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Tuesday, October 4, 2011

TMAU mentioned in popular UK fiction drama show 'Doc Martin' last night

Last night Trimethylaminuria was mentioned in a new episode of the popular doctor fiction drama show in the UK, Doc Martin. The series screens at peak evening viewing time on the popular ITV channel. Last nights show (it's first screening), called 'Mother knows best' included a short filler scene where a young man was at the Dr's surgery with a 'fishy smell'. Doc Martin told him he suspected TMAU and asked for a urine sample. That was basically it.

Whoever did the research on TMAU seemed to have got the current facts slightly mixed up. They were confusing trimethylamine with tyramine. At one point the Dr said it was tyramine that caused the smell. He asked the patient if cheese made his pulse race, cheese often being high in tyramine. Ironically tyramine is associated with the FMO3 enzyme, likely being a pathway to partly detoxify tyramine. High tyramine levels have been associated with migraines, though this does not seem to be consensually agreed. It can also be found in foods such as cheese and chocolate. Dr Eileen Treacy did some research a number of years ago to see if people with FMO3 deficiency tended to have high blood pressure, the theory being high levels of circulating catecholamine releasing agents (such as tyramine) can raise blood pressure, but it was found not to be so. Nevertheless, in theory it may be suspected that people with FMO3 deficiency may be sensitive to catecholamines (if they use the FMO3 enzyme for detoxification) until consensus shows this is not so.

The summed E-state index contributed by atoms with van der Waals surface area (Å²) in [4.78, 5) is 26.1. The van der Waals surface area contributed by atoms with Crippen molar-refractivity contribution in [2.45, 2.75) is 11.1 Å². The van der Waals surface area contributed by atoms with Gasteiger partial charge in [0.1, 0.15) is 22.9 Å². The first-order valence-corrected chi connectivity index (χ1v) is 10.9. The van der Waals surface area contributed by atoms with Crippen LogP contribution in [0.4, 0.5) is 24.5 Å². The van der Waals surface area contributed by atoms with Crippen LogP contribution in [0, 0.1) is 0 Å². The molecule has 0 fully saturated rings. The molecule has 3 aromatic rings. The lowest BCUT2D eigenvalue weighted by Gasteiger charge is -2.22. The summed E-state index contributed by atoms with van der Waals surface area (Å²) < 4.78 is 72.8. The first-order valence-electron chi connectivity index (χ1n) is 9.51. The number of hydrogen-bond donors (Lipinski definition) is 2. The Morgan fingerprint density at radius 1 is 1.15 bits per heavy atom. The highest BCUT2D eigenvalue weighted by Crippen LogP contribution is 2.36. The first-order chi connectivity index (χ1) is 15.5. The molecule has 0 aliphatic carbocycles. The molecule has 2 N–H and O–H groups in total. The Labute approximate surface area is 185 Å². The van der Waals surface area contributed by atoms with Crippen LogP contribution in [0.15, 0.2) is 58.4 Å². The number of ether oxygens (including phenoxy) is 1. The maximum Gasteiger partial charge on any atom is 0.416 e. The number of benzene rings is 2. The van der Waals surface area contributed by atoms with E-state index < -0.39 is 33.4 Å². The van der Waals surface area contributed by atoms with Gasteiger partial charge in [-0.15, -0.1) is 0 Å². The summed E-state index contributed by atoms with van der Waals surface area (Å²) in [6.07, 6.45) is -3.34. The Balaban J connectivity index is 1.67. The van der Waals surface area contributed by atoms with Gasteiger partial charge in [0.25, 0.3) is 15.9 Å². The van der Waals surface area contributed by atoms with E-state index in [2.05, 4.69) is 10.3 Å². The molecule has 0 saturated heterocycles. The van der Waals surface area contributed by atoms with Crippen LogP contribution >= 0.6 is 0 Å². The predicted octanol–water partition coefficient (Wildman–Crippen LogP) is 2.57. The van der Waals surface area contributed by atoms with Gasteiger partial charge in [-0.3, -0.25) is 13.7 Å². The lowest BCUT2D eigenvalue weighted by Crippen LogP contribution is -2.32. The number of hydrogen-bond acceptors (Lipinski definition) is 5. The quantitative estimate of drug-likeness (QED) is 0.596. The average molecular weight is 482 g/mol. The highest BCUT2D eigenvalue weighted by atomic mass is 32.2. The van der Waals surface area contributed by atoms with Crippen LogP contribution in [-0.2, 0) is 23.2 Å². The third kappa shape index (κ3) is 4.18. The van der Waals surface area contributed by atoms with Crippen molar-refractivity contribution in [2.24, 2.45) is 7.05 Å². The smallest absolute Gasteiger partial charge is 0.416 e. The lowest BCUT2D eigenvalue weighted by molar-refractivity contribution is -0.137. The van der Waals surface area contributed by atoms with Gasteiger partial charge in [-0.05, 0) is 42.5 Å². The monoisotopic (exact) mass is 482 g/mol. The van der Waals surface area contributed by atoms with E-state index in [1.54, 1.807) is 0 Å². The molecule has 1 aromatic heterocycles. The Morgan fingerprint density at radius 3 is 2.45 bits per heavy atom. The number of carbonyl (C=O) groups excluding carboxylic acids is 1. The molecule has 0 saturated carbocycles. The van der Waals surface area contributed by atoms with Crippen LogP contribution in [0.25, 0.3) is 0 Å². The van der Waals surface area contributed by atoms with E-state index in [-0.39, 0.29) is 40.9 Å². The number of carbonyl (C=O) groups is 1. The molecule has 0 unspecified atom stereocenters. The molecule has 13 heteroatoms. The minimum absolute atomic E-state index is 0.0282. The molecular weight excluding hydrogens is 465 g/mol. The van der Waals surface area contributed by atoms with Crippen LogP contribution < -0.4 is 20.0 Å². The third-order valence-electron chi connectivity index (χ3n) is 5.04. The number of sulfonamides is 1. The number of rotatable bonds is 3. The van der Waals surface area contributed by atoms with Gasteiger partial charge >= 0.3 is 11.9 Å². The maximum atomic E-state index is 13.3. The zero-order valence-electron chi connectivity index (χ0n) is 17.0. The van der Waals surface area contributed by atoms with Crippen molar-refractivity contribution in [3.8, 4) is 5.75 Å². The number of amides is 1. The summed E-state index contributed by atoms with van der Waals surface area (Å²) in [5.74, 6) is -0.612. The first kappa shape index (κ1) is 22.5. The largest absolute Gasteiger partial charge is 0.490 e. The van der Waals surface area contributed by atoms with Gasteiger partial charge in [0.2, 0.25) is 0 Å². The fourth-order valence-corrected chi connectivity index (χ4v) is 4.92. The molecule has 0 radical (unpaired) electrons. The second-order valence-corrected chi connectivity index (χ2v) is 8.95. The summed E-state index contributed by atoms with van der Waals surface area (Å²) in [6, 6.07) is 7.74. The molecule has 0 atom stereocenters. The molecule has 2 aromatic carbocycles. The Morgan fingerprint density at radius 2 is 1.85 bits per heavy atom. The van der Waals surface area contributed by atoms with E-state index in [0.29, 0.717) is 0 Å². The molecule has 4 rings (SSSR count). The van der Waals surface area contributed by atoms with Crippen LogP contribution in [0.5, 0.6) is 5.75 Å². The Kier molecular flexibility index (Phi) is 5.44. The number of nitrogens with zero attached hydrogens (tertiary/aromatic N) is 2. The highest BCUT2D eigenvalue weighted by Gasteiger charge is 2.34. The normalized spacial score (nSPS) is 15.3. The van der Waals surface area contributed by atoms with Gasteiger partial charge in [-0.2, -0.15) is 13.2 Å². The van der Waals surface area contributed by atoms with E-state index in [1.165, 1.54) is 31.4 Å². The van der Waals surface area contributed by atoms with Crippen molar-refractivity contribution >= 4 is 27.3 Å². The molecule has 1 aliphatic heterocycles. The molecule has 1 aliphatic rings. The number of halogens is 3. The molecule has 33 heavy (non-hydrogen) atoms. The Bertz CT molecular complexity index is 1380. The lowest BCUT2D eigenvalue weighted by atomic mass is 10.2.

So even though the researcher for the show got their facts confused, perhaps they are right about tyramine and raised pulses with FMO3 deficiency afterall !

Eileen Treacy 2005 Hypertension study in Ireland

2000 paper on FMO3 and tyramine by Cashman, Treacy et al

Consistent with the fact that human drug-metabolizing enzymes have endogenous substrates and are prevalent not as neutral balanced polymorphisms but for their selective advantages, we have previously shown that human FMO3 metabolizes biogenic amines such as tyramine and phenethylamine, resulting in formation of their oxime metabolites. Formation of oxime metabolites generally terminates the pharmacological activity of the parent amine (Lin and Cashman, 1997a,b). Herein, we show that the methionine variant at codon 257 of human FMO3 shows decreased N-oxygenation for the substrate tyramine. Tyramine is an indirectly acting sympathomimetic that exerts its pressor effect through amine uptake into the sympathetic nervous system with release of norepinephrine from synaptic vesicles. It is thus possible that human FMO3 polymorphisms affecting tyramine or other biogenic amine metabolism may predispose humans to variable tolerance to tyramine or other biogenic amine-containing foods and the associated symptoms (Reddy and Hayes, 1989; Stratton et al., 1991).

Quote from Nigel Manning TMAU PDF for Sheffield Children's Hospital

TMAU1 patients may suffer from adverse drug reactions (eg with codeine;
tamoxifen; ketoconazole; nicotine; cimetidine; ranitidine; phenothiazine).
Hypertension may result from ingestion of red wine and cheese (and
chocolate), which produce the neurotransmitter tyramine, another FMO3
dependent compound. Many people suffer from migraines associated with
tyramine containing foods and perhaps FMO3 deficiency may explain some of
these cases, but overall this demonstrates the adverse medical
consequences as well as the odour related psychosocial aspects.

wikipedia : tyramine

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